Tuesday, July 26, 2005
Public says Miramar is the answer to county’s airport needs
By MARK WALKER
The San Diego (CA) North County Times
SAN DIEGO —- If not Lindbergh, make it Miramar. A group of 735 county residents has concluded that if downtown San Diego’s Lindbergh Field can’t serve the region’s long-term airline passenger and cargo needs, they’d support moving the troops out of Miramar Marine Corps Air Station and putting a new commercial airport at the storied military base. And if that can’t happen this year, residents concluded, keep Lindbergh operating until the Pentagon and politicians agree to give it up.
Those recommendations emerged in an Internet-based discussion of the 735 residents —- including 260 from North County —- who took part in the exercise dubbed “Fly Into the Future.”
Peter MacCracken of Strategic Communications told the board of the San Diego County Airport Authority on Monday that Miramar in northeastern San Diego was inescapably “the elephant in the room.”
Miramar, the participants concluded, is the “obvious solution,” to the need for a larger airport, MacCracken said.
An ongoing round of base closures nationwide hasn’t targeted Miramar or any other major bases in the region, and local politicians have long resisted moving the airport to the decades-old base that once was home to the Navy’s Top Gun fighter pilot training.
Despite the decision to keep Miramar open for now, the nine-member authority board should lobby military officials and policy makers to give up the base, MacCracken said the Internet group concluded.
MacCracken also said that while participants felt the most affinity for Lindbergh, they came to understand the challenges of the single-runway air field and kept coming back to Miramar, where base spokesman Sgt. Joshua Stueve said there would be no comment on group’s conclusions.
The airport authority was created by the state Legislature in 2003 to operate Lindbergh and plan for the region’s long-term air transportation needs.
Under its own timetable, the authority has until April to decide whether to recommend county voters adopt a plan to expand Lindbergh or endorse plans for a new airport.
The authority’s recommendation will be drawn from a list of sites that started at 32 and is now at nine. After Lindbergh on the civilian portion of the list are sites in Imperial County, Campo in the southeast area of the county and Borrego Springs in the far eastern area. Borrego and Campo are deemed last resort choices because of their distance.
There also are five military sites —- two at Miramar, Oceanside’s Camp Pendleton, North Island Naval Air Station in San Diego and March Air Reserve Base in Riverside County.
Lindbergh, formally known as San Diego International Airport, is by the far the nation’s busiest single-runway commercial air field, with more than 9,000 take-offs and landings each month. It is forecast to be unable to handle growth in passenger and cargo increases by about the year 2020.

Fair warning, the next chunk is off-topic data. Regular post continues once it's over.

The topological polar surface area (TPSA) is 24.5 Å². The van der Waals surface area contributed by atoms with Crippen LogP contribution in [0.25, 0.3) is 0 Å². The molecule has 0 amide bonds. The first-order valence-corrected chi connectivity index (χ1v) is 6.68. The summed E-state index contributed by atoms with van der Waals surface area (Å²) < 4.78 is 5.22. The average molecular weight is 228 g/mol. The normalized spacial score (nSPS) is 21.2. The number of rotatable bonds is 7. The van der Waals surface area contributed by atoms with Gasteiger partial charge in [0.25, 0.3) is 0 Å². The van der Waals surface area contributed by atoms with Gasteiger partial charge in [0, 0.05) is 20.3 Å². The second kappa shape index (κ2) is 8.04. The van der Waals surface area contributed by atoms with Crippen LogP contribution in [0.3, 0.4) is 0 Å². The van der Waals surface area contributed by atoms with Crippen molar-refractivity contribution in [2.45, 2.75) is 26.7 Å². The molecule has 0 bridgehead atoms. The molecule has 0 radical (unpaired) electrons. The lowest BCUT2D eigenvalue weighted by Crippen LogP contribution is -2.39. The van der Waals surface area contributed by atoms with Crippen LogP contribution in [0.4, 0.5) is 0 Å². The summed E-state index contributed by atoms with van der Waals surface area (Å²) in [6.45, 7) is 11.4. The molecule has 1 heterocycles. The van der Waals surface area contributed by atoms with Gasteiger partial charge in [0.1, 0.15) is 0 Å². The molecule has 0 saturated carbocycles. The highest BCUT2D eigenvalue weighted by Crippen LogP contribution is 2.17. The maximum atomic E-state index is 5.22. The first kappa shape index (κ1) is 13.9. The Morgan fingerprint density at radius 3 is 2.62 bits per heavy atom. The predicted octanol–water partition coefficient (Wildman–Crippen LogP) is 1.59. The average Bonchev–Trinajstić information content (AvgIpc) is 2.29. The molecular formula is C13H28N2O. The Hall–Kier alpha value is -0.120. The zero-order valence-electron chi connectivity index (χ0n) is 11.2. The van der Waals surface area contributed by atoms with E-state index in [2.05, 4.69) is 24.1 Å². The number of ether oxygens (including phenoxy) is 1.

The Internet group, whose participants volunteered for the discussion, disagreed with the authority’s bow to political pressure earlier this year when it agreed not to study or even comment on military sites until the current base closure process is complete at year’s end.
Authority staffers are at work on scenarios for construction of a second runway at Lindbergh, which ranks 30th in the nation in the number of passengers who pass through it at more than 15 million a year.
The Base Realignment and Closure Commission, the panel heading the effort to reduce the number of bases nationwide, did press military brass as to why they needed to keep the Marine Corps Recruit Depot next to Lindbergh open when the Marine Corps has a similar facility on the East Coast.
Last week, however, the closure commission agreed to leave the San Diego depot open, effectively closing the door on using that land for airport expansion.
A second runway there would have to be built around the recruit depot and could involve removing of more than 3,000 homes displacing more than 10,000 people, according to an authority study. Numerous businesses also would have to be relocated.
When it comes to Imperial County, that remote site makes little sense for North County residents, Vista Mayor Morris Vance said.
“I know that I’m not going to drive to Imperial County to get on an airplane and I don’t think any of my neighbors would,” said Vance, the newest member of the authority board.
After expressing his doubts about the Imperial site, a more than two-hour drive away for North County residents, Vance also said more must be done to educate voters before the November 2006 ballot issue.
If Imperial, Borrego Springs and all the military sites get dropped, Lindbergh and Campo would be the only sites left to pursue.
Despite the challenges involved in developing a full-length second runway at Lindbergh, authority board member Paul Peterson said there is no escaping the desire to keep the only commercial airport the region has known.
“There are people in this community and on this board that believe Lindbergh will be our long-term airport,” Peterson said.
A new airport or expansion of Lindbergh would be funded by federal grants and through airport revenues such as leases with airlines and vendors and what’s known as a passenger facility charge, a commonly charged fee tacked on to the price of each airline ticket.
For more information on the airport sites selection process, see the Web site www.san.org and click on “Site Selection Program” at the bottom of the column on the left hand side.